Wednesday, October 17, 2012

Two Cultures

I was struck, while reading Beck's essays, by a certain type of animosity that appears - sometimes unintentionally, sometimes quite intentionally - between the notion of the "scientist" and the "sociologist." It is notorious of course that scientists and social scientists, and especially those in the humanities, have a different methodology for the allotment of value when it comes to social systems such as politics, economics, ethics, etc. In Beck's arguments this difference often becomes alarmingly clear. There are moments in the reading when I felt as though Beck was attacking outright the institution of science and the credibility of the scientific method. Beck seems to be blaming scientists for their lack of social consciousness. While indeed, some of the methods he points out lead to an over-generalization of the problem of pollutants in a population, many of Beck's complaints would be solved by turning these scientists into sociologists, like Beck himself. The issue I take with Beck's assessment is that making a scientist a social scientist or social critic would defeat the purpose of having scientists in the first place - those who objectively assess cause and effect. It seems as though Beck should be calling for a new discipline, say of social scientists, who can apply scientific knowledge through a filter of "humanity" in order to come to conclusions that are neither oversimplifications nor generally dangerous. The mixing of ethics into science is a dangerous business. Perhaps the atomic bomb should never have been built, investigated, experimented upon, yet who is to stop the progress of scientific research? Who is to dictate what should and should not be done? It is frightening for me to deny ethics a place in science, yet scientific creativity and innovation so much depends so much upon objectivity, impartiality... and Beck sometimes seems to jump the gun, attempting to speed up the process of the scientific method.

Of course it is not all negative criticism. Beck does point out the important work that scientists do in order to expose risks. Without any scientific research there would be no risk, but there would be no attempt to solve the risk either. Thus we see an interesting paradox unfold, where evidence of risk 1) sets standards for what is "acceptable risk" 2) creates knowledge and a publicly accessible risk and 3) also allows for both the defense of current practices and movement towards change. Though I am by no means a scientist, I often feel a double standard working... to summarize the novelist & essayist CP Snow: when a scientist has not read Shakespeare, he is looked down upon as lacking in education, yet ask someone in the humanities to define the second law of thermodynamics (equivalent perhaps in importance to Shakespeare for this anecdote), no one blinks an eye if they cannot answer. This is how I feel about asking everyone to undertake a subjective study, but not insisting the same for objectivity.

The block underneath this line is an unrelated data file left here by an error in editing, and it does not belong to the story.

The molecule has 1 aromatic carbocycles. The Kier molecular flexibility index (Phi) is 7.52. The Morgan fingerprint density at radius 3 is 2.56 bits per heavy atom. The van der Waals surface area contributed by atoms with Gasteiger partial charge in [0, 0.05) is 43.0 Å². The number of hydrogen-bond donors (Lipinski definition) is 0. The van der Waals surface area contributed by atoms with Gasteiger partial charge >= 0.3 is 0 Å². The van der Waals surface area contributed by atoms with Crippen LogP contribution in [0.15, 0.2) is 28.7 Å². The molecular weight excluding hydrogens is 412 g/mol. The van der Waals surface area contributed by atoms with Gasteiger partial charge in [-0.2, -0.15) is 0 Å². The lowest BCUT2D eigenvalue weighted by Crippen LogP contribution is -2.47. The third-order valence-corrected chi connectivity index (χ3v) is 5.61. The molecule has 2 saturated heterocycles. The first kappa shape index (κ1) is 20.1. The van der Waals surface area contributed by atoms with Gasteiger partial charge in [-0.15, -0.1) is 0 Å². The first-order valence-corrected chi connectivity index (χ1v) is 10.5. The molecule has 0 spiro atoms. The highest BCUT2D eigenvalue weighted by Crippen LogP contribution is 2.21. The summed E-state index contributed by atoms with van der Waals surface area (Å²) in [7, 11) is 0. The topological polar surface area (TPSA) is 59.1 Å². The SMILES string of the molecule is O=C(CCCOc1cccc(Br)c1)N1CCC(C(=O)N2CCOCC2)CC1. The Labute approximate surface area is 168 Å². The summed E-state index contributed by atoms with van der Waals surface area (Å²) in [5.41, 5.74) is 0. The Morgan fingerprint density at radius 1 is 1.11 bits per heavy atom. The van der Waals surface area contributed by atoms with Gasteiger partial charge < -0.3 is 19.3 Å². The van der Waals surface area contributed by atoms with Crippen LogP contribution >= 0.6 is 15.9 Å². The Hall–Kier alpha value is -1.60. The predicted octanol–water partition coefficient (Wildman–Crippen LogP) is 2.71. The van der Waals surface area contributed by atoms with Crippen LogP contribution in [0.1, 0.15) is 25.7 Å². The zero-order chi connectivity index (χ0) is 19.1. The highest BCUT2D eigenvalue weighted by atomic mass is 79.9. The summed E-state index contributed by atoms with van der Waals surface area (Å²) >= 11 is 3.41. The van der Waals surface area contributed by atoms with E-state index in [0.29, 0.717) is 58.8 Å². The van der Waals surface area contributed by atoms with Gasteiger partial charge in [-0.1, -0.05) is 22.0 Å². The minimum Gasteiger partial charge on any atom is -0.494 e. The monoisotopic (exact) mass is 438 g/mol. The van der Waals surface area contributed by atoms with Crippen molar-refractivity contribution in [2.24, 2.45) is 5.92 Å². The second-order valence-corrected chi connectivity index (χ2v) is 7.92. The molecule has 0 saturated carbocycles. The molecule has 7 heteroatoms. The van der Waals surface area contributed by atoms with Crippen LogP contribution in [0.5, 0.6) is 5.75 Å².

On a similar note, I found it interesting that when this article was published - 20 years ago now - so much animosity was indeed targeted at scientists for their lack of control and discretion over pollutants. Today, the tabels seem to have shifted, at least within the media I am exposed to. Those concerned about the risk factors of pollutants and other environmentally unsustainable practices place science on the progressive side of the argument - as evidence that change is necessary. Corporations and governments seem to carry much of the negative weight now, that Beck seems to only partially delegate to them in his paper in the 90's. This change is interesting to me - I am curious what it signifies in our attitudes towards the risk inherent science and technology versus corporations and the use of technology today, and how this has evolved.

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